UPDATE

Since originally writing this article, I have found that Brownells sells ten-round plastic magazines for the 7.62x39 AR-15 rifles. The ones that I tried worked well. They locked into the magazine well, functioned fine, and locked open the bolt when the magazine was empty. However, while the magazine loaded easily, it was hard to insert that tenth round. I believe that I will treat mine like they are nine-round mags, as it is very easy to load the first nine. You can order these direct from Brownells by calling 1-800-741-0015 or go online at:  www.brownells.com.

Brownells' part number is 556-115-310 and it sells for around fifteen bucks.

Jeff Quinn

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Click pictures for a larger version.

 

Doublestar's Star-15 7.62x39 Semi-auto Rifle.

 

 

The Star-15's adjustable buttstock allows easy regulation of stock length to fit any body size, including young hunters.

 

 

 

 

The Star-15 is also available with Doublestar's "Critterslayer" aluminum handguard.

 

 

Author tests the Star-15 at the NRA Whittington Center near Raton, NM.

 

 

Our friend (and fellow Shootist) Chuck Smith fires the Star-15. As a hunter and law enforcement officer, Chuck was impressed by the power and accuracy of the Doublestar.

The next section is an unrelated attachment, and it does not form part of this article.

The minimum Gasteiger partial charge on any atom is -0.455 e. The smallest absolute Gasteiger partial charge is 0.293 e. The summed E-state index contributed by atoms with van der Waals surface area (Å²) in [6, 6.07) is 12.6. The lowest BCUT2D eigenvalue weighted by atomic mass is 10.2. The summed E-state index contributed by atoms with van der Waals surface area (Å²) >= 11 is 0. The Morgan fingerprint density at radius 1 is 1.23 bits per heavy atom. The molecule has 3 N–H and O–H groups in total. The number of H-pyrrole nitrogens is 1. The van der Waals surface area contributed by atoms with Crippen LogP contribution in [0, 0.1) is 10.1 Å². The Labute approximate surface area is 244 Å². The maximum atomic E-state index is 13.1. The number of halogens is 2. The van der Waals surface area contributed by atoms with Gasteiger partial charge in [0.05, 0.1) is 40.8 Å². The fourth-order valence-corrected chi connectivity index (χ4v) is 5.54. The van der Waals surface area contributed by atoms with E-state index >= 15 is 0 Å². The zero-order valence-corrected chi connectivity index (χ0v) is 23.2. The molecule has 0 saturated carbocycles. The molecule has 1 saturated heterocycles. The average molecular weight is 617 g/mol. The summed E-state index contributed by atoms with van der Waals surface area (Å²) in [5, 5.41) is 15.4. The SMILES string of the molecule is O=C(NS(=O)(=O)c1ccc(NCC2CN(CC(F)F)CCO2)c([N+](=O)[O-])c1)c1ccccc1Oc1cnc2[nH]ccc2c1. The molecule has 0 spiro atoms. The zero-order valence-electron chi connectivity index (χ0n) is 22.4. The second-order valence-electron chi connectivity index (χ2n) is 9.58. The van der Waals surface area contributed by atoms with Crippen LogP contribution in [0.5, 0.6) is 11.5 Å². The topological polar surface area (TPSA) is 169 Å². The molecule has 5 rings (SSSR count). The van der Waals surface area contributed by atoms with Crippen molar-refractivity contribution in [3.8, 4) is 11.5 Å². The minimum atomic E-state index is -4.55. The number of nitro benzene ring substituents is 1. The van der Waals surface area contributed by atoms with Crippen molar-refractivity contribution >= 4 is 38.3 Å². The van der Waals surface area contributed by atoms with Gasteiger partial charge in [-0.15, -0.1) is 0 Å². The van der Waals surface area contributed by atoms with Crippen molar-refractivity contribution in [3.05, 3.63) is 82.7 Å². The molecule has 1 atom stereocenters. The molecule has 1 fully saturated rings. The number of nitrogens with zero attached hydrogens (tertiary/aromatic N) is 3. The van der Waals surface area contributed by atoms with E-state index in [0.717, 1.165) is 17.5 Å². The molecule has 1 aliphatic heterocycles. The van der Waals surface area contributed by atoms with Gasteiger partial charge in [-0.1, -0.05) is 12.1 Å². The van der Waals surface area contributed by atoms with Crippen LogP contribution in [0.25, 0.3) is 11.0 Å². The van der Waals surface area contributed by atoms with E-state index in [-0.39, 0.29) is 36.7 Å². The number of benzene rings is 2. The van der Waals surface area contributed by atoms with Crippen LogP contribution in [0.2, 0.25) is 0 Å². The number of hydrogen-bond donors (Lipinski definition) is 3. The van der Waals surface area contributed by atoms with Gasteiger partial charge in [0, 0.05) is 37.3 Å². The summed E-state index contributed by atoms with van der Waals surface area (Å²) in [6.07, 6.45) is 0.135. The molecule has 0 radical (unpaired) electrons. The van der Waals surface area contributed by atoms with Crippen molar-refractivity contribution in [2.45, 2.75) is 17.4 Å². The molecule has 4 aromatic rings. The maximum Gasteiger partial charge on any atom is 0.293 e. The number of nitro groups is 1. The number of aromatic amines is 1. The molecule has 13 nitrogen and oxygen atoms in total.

Whether fitted with a variable scope such as Simmons' Pro Hunter 2.5-10x (top) or a lower-powered unit such as Trijicon's excellent ACOG (bottom), Doublestar's Star-15 is plenty accurate for the task at hand.

 

 

Winchester's 123-grain FMJ (left) and 123-grain Soft Point (right) proved to be excellent choices for accuracy, as the 50-yard and 100-yard groups show.

 

 

The AR-15 has come a long way, as evidenced by the Doublestar Star-15 7.62x39. This little rifle is an excellent choice for anything from inexpensive plinking to hunting deer-sized game at reasonable range.

 

 

Ten-round 7.62x39 magazines for the AR-15 are available at a reasonable price from Brownells, and worked well in our initial testing. Note the Doublestar's lower receiver is marked "CAL. 5.56MM", but the rifle is factory chambered for 7.62x39.